Last week, major newspapers carried a full-page ad as part of the campaign for a "No" vote to the referendum question about supporting the Cannabis Legalisation and Control Bill. The ad was authorised by the SAM NZ Coalition, which takes its name from a controversial American anti-cannabis group and includes ...
    2 days ago
  • This is not kind
    New Zealand has a serious homelessness problem, due to skyrocketing rents and a lack of state houses. One of the ways we stick a band-aid on it is to put people up in motels. Previously, they were charged full commercial rates, saddled with odious debt due to the government's failure ...
    No Right TurnBy Idiot/Savant
    2 days ago
  • Wokies are the establishment
    by Ani O’Brien In the absence of a better word with which to refer to the rabid activists who claim progressivism while demanding adherence to an increasingly prescriptive set of political beliefs, I call them “woke”. With its roots in Black American slang, the term originally denoted a person or ...
    RedlineBy Daphna
    3 days ago
  • How to strengthen the post-isolation Covid rules
    Over the weekend, the Ministry of Health reported a case of Covid-19 in Auckland that is not related to the current Auckland cluster. Before we start to panic, here’s how I think the case happened and how we can strengthen our current border controls. The new Covid-19 case is someone ...
    SciBlogsBy Siouxsie Wiles
    3 days ago
  • Neuralink and You: A Human-AI Symbiosis
    Becky Casale Elon Musk reckons his Neuralink brain implant is much more than a medical device–that one day it will drive a symbiosis between humans and artificial intelligence. “Good morning! I’m Dr Benedict Egg and I’ll be supervising your Neuralink insertion today. Do you have any questions?” “Yes, Doc. ...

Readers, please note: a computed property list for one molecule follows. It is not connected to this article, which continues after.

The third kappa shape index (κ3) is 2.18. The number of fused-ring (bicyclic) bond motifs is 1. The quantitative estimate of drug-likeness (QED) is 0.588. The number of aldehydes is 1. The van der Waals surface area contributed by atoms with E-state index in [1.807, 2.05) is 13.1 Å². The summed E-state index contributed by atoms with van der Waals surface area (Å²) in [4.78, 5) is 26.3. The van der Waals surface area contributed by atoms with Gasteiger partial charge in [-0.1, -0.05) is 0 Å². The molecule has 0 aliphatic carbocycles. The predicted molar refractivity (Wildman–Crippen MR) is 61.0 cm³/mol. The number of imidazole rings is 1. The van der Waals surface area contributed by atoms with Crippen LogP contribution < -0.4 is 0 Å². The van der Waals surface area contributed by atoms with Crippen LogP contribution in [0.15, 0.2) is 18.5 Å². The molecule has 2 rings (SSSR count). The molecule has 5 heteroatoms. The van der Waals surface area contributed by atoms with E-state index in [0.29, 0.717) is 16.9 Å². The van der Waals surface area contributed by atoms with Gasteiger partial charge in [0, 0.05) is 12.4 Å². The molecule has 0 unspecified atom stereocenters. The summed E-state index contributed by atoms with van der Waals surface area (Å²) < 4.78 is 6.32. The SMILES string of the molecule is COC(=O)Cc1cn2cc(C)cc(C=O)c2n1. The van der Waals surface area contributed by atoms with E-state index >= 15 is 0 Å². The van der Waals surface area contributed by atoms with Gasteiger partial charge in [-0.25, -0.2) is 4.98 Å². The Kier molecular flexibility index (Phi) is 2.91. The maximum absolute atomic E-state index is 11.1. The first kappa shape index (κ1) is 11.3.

SciBlogsBy Guest Author
    3 days ago
  • Liam Hehir: Our obsession with American politics
    Many New Zealanders take a strong interest in US politics, with the death of Supreme Court Judge Ruth Bader Ginsberg being the latest example. Liam Hehir wonders if it very wise for New Zealanders to get so worked about it.   Many politically engaged New Zealanders are now furiously ...
    Democracy ProjectBy bryce.edwards
    3 days ago
  • COVID: Back to Level 1
    After stamping the Coronavirus out via strict lockdown between March and May, New Zealand went through a good three months without any community cases. Then a local outbreak in Auckland rather buggered things up last month. Auckland’s been in level 3 and level 2.5 for the past six weeks. ...
    3 days ago
  • Climate Change: Climate injustice
    Who's causing our skyrocketing emissions? As with most of our other problems, It's the rich: The wealthiest 1% of the world’s population were responsible for the emission of more than twice as much carbon dioxide as the poorer half of the world from 1990 to 2015, according to new ...
    No Right TurnBy Idiot/Savant
    3 days ago
  • Good riddance
    The border closure and resulting lack of foreign slave-workers is driving the fishing industry out of business: One fishing company is effectively out of business while others are bracing for large financial hits as the deepwater New Zealand industry, unable to get skilled foreign workers into the country, have ...
    No Right TurnBy Idiot/Savant
    3 days ago
  • 2020 SkS Weekly Climate Change & Global Warming Digest #38
    Story of the Week... Toon of the Week... Coming Soon on SkS... Climate Feedback Claim Review... SkS Week in Review... Poster of the Week... Story of the Week... The tipping points at the heart of the climate crisis Many parts of the Earth’s climate system have been destabilised by ...
    3 days ago
  • Anyone for Collins?
    In the absence of national public opinion polls, we have had to make do in recent weeks with other guides to voter intentions. Those guides, such as the Auckland Central poll, the incidence of google enquiries and the responses to Vote Compass questions, have suggested, not unexpectedly, that Labour is ...
    Bryan GouldBy Bryan Gould
    3 days ago
  • Crusher’s fiscal malfunction
    Crusher Collins - National Party leaderWe all know that the National Party is desperate to gain some traction during this election campaign and have been throwing pretty much everything at the Labour Party in order to try and undermine Jacinda Ardern and what the Coalition Government has achieved. But unfortunately ...
    3 days ago